I have to admit that I almost didn’t finish this book. In fact, I almost didn’t start it… and that would have been a shame.
For some reason, I had a tough time getting past the first chapter or two. After that I actually put NPCs down for a few weeks where it sat in my Kindle Paperwhite, patiently waiting. I only returned to it about a week ago when I’d run out of new titles to read and I actually ended up enjoying the book quite a bit. I guess for all the author’s strengths, Drew Hayes is just not consistent with introducing characters. For me, the introduction to the story just didn’t hook me. I’m really glad I pushed through to the beginning of our main characters’ journey.
NPCs is a bit formulaic, the “twists” are never a surprise and the action isn’t very well written, but I still had a very good time. In fact, I’ve already pre-ordered the next title, Split the Party in the series (Spells, Swords, & Stealth).
As the blurb for the book states, the plot revolves around NPCs. To be more clear, the story takes place in a world that is the real-world analogue to a table top RPG module. Basically, people in our world control “heroes” in this world. It’s an interesting idea that has a few holes so I chose not to think too hard about it while I was reading. I’m assuming that the next book in the series will address the world building in greater detail since it was kind of skimmed over in NPCs.
There are two things that Drew Hayes does extremely well in NPCs. The first is that each character gets his or her time to shine and despite the fact none of them have really tremendously engaging character arcs, they’re all likable in their own way. I was rooting for all four of them at various times in the story. The second thing the author absolutely nails is how to bring the audience along with the characters as they learn how to be adventurers and score loot. The satisfaction of this process is similar to actually playing a table top RPG. Other titles have been capitalizing on this story telling method and subgenre for a while too, especially Japanese light novels and manga. The “stuck in the game” style of story is becoming much more common lately and several stories out of Japan have been wildly popular, like Sword Art Online and Is It Wrong To Try To Pick Up Girls in a Dungeon? (yes, that is an actual series title).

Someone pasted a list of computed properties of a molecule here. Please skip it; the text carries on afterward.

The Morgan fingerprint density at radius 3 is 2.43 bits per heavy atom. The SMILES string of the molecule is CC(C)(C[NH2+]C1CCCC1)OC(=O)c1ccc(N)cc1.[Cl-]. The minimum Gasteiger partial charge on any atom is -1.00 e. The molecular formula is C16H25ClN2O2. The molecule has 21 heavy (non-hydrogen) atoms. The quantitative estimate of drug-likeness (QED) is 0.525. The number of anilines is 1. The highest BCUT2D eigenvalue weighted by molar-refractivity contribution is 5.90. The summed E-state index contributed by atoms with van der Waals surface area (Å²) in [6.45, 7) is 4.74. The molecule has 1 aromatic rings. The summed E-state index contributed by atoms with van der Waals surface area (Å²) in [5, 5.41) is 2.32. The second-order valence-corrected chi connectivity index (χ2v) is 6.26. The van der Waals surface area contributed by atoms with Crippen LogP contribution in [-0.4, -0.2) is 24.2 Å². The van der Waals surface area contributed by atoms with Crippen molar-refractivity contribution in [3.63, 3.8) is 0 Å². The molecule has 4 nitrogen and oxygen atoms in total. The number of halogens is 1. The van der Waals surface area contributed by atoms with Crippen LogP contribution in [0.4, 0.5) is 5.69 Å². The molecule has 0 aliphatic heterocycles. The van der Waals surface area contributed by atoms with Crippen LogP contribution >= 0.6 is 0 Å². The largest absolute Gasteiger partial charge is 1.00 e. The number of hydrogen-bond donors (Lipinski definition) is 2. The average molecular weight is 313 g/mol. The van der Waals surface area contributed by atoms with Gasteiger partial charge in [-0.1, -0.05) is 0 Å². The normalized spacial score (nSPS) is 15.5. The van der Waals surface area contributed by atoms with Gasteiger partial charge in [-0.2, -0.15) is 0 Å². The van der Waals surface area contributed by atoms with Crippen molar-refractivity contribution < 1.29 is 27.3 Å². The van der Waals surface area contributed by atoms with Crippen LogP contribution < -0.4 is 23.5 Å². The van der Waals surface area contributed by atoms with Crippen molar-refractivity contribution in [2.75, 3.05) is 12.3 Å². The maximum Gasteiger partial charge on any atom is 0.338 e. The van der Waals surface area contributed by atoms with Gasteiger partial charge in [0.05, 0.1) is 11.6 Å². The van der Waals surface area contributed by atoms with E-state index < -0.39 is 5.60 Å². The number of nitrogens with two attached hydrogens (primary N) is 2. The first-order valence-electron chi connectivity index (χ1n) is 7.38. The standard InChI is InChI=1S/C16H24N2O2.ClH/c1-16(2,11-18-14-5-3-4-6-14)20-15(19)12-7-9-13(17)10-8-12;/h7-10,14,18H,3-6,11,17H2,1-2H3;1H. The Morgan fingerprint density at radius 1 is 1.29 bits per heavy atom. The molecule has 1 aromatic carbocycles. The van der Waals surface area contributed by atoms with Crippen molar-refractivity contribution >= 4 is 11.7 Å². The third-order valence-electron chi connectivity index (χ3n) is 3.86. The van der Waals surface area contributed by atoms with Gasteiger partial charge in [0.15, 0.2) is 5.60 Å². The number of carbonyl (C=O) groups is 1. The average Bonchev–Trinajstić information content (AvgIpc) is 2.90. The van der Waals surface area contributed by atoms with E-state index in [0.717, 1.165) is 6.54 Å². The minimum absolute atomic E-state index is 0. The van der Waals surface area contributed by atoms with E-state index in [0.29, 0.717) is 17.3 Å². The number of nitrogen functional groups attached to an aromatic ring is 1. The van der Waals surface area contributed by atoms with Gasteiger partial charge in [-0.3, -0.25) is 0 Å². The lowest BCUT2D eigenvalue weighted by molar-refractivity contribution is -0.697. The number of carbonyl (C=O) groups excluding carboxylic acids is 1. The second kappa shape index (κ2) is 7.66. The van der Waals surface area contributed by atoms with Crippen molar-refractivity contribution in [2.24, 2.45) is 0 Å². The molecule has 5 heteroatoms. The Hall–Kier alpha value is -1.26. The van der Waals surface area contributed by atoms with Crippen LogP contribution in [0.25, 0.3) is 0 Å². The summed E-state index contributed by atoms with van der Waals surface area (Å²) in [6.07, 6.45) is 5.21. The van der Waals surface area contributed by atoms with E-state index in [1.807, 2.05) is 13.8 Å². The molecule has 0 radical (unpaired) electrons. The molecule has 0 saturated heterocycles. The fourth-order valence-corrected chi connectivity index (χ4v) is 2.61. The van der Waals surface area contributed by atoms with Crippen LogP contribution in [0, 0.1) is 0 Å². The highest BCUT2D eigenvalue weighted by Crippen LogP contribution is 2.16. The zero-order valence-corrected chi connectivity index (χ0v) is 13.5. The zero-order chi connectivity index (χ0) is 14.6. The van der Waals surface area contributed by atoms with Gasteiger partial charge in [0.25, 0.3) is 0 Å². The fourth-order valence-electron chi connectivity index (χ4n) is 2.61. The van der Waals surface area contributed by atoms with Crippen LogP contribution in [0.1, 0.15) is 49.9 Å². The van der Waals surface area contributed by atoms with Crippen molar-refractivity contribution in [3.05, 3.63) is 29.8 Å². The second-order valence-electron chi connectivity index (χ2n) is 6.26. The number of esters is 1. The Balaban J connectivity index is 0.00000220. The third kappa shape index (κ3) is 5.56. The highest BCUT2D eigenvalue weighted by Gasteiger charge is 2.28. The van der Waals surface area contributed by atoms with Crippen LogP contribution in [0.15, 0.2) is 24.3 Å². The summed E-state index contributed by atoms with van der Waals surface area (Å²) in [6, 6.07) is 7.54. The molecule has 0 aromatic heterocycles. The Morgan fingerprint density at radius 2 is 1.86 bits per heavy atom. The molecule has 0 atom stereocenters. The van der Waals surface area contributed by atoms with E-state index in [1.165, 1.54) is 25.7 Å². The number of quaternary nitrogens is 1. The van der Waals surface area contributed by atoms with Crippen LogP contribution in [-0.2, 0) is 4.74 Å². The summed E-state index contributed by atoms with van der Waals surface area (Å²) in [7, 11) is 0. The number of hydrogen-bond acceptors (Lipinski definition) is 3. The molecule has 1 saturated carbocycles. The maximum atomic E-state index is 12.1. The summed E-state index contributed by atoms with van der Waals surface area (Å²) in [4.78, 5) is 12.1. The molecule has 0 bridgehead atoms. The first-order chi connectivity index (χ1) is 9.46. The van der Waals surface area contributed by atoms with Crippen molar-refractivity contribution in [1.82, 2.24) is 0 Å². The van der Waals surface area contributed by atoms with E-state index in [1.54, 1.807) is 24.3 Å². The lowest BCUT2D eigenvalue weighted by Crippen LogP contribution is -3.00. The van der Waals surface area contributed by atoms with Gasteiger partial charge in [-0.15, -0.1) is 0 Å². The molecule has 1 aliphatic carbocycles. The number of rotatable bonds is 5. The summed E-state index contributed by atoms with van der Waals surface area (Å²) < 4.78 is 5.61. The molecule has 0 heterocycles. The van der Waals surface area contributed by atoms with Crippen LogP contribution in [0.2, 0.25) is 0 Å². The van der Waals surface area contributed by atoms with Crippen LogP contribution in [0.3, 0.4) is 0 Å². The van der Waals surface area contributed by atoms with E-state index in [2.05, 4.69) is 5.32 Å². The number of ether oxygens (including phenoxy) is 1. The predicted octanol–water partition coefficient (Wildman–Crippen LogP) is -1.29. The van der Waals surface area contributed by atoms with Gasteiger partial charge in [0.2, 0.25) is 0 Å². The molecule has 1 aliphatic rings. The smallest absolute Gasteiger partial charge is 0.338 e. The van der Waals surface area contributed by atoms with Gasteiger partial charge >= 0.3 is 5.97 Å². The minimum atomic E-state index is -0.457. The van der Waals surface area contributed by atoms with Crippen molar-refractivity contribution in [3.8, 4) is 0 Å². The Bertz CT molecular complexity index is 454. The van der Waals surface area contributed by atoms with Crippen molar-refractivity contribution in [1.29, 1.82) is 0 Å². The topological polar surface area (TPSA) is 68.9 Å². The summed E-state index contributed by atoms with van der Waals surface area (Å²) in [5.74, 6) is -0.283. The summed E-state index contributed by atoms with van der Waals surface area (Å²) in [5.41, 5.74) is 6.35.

NPCs isn’t doing anything particularly new, but it plays to its strengths and gives readers like me the type of story we are looking for. In fact, it has just enough meta going on in the background to make the separation between our world and the game world interesting too. I give this story a solid 3.8 out of 5 stars. This one is definitely worth reading if you’re into the RPG scene in specific or the fantasy genre in general. In fact, if you like the sound of several honorable, would-be heroes saving innocent folks from demons and putting themselves in harms way for the life of a child, this story might be for you too.
My only cautionary warning might be for people who are not into fantasy or gaming genres at all, in which case many of the inside jokes and tropes in NPCs might be missed. But then again, the type of person that would probably be reading this review on WordSteel is going to feel right at home in NPCs, so I’m not too worried about it. 🙂